India operates a two-tier opposition system, comprising pre-grant and post-grant opposition. The difference between pre-grant and post-grant opposition is negligible: under the Patents Law, 'any person' can file pre-grant opposition, whereas post-grant opposition can be filed only by an 'interested person'. After publication of the patent application any person can oppose the grant of the patent by filing a representation with the Patent Office within three months of the date of publication or grant of the patent, whichever is later. There are 11 grounds on which opposition can be made, including:
Opposition is considered only once the request for examination has been filed. The grounds for instituting both types of opposition are the same. The post-grant opposition can be filed at any time in the 12 months from the date of grant of the patent.
The Patents Act sets out provisions relating to compulsory licensing. Compulsory licences may be granted by the controller of the patents on the following grounds:
Further compulsory licences can also be granted to export pharmaceutical products to countries lacking the required manufacturing capacity, provided this is authorized by the importing country.
Government use and acquisition of inventions
The government, or any person authorized by the government, may use an invention at any time after the filing of the patent application or the grant of the patent for government purposes. This use must be on a non-commercial basis only. The government may also acquire the invention for public purposes. In such cases, the patentee is entitled to adequate compensation, to be decided mutually between the government and the patentee. If the parties are not able to reach an agreement, the matter shall be referred to the High Court. While deciding the amount of compensation, the High Court shall take into account:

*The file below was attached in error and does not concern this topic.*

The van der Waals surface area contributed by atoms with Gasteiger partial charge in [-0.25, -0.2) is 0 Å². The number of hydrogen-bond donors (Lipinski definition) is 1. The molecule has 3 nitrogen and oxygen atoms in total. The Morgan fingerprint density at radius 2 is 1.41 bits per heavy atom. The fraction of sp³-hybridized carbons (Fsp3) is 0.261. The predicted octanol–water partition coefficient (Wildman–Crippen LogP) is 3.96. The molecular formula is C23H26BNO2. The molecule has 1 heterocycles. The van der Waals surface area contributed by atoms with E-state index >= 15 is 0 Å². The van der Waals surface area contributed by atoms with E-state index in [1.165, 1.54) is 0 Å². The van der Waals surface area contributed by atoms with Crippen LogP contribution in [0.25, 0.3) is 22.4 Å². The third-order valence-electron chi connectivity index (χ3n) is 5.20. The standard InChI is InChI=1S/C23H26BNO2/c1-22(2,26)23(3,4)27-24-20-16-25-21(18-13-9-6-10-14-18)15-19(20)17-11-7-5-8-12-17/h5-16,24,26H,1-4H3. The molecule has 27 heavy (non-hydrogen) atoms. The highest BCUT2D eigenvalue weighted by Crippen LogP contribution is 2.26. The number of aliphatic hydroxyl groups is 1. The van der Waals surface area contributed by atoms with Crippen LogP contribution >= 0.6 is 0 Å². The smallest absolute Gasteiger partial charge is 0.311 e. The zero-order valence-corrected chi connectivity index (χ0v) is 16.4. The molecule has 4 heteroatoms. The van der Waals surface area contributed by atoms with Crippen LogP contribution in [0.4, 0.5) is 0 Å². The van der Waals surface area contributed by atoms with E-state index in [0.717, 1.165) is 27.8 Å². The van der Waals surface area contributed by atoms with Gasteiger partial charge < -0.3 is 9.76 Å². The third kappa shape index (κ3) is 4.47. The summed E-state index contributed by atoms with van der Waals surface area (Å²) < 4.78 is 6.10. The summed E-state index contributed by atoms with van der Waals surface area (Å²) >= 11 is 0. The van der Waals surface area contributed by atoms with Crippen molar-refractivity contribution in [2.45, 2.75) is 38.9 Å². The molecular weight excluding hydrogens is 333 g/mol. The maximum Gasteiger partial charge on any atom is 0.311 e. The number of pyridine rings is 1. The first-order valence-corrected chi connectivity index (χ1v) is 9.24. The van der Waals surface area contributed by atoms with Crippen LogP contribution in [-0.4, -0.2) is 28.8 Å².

A patent may be revoked either by (i) the Intellectual Property Appellate Board upon the application of any interested party or the government, or (ii) by the High Court through a counterclaim of invalidity in an infringement suit. There are 17 grounds on which revocation can be sought, including:
The government can revoke a patent if the patent or the mode in which the patent is being exercised is mischievous to the state or prejudicial to the public.
Unlike US patent law, the Indian Patents Act does not specifically define infringement. Instead, any act of using, making, importing, selling or offering for sale any patented product or any product made from a patented process amounts to infringement. Regarding defences against infringement, any ground that can be invoked for the revocation of a patent can be used as a defence to the infringement action. However, there are certain statutory exceptions to infringement. Thus, any act of making, constructing, using, selling or importing a patented invention for the purposes of development and submission of information required under any law in India or another country does not amount to infringement. In addition, the importation of a patented product by any party from a party which is duly authorized under the law to produce and or distribute the article is not an infringement under the law. For the purposes of filing a suit, the district court is the court of first instance. However, if the defendant raises the question of the patent's validity, the suit is automatically transferred to the High Court. The relief available includes:
By granting patents, the Patents Act is designed to encourage inventions and ensure that these inventions are used in India on a commercial scale as far as is reasonably practicable and without delay. At the same time, the act is intended to ensure that the patents granted do not impede the protection of public health and nutrition. The act is intended to promote the public interest, particularly in sectors of vital importance for social, economic and technological development in India. It remains to be seen how effective the new patent regime will be in achieving these objectives.